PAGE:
At least it was in Atlanta.

Miami fans have reason not to trust Henne after watching him turn in nearly identical (and poor seasons) with passer ratings of 75.4 in 2010 and 75.2 in 2009. His preseason passer ratings were also right there, 77.2 in 2010 and 73.4 in 2009. So, if you’re looking for consistent sub-mediocrity, he appears to be your man.henn

5. The Lee Evans trade goes pretty conclusively toward the whys and hows of Buffalo being bad and Baltimore being good.

Was Evans going to be a difference-maker for the Bills in 2011? Probably not. But a guy who had 1,000-yard seasons in 2006 and 2008 and still has game-breaking ability had to be worth more than a fourth-round pick, didn’t he? The Bills dumped a seven-year starter for a pick that won’t even be in the top 100, when you’d think a better move would be to wait until the trade deadline when teams were more clearly desperate for help.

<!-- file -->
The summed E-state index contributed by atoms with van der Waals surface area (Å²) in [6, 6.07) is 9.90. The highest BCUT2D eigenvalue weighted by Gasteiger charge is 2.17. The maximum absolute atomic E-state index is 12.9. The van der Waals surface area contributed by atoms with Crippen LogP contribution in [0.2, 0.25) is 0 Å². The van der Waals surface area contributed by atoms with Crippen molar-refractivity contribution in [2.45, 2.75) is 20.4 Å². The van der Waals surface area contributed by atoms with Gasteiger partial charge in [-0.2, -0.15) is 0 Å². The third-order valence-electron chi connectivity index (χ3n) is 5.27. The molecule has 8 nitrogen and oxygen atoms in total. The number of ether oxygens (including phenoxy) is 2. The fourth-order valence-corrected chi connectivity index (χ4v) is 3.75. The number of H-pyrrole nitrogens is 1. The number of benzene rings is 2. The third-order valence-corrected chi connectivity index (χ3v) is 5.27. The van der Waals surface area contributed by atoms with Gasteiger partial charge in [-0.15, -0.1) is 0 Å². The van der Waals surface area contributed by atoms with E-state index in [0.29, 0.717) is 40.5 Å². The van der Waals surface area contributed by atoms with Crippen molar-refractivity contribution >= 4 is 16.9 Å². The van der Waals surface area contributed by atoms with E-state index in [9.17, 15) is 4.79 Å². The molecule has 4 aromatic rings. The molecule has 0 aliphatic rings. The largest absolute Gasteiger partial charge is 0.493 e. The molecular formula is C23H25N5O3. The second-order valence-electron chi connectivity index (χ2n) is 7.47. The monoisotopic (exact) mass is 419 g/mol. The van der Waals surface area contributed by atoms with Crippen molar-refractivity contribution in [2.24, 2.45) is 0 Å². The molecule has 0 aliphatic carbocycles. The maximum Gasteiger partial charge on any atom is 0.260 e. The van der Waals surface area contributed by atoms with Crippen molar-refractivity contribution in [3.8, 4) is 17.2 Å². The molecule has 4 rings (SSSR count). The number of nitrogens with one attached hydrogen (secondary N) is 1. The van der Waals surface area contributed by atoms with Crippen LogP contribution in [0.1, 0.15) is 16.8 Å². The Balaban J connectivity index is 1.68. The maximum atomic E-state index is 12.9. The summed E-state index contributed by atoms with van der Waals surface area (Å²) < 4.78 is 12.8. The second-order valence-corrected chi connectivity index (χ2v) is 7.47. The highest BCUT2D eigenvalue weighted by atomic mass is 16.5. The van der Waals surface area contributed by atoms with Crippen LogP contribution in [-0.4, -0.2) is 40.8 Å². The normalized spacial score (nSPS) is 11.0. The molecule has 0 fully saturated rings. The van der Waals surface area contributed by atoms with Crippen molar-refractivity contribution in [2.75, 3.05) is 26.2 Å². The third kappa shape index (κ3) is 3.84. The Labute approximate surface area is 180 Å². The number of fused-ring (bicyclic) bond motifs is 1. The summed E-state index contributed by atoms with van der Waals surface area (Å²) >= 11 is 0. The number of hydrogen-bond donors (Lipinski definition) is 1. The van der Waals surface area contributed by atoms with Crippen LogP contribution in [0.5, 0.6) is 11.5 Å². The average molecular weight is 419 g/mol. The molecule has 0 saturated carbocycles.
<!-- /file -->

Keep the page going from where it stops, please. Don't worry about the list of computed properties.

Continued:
As for the Ravens, read pro-football-reference’s Chase Stuart on the subject.  Evans isn’t a lock to be good, and he’s 30, but he’s younger and faster than the departed Derrick Mason and T.J. Houshmandzadeh, and gives Joe Flacco his first real deep threat.

Advantage: Ravens.

6. If Terrelle Pryor is eligible Wednesday, it’s worth noting the NFL’s history books have been fairly kind to quarterbacks picked in the supplemental draft.

An average of one player is taken per season in the annual supplemental draft (established in 1970), but when that player is a quarterback they tend to go off the board in the first round.

As in, every time.

From 1981 to 1992, five QBs were chosen, and all five were chosen in the first round: Dave Wilson (New Orleans, 1981), Bernie Kosar (Cleveland, 1985), Steve Walsh (Dallas, 1989), Timm Rosenbach (Phoenix, 1990) and Dave Brown (New York Giants, 1992).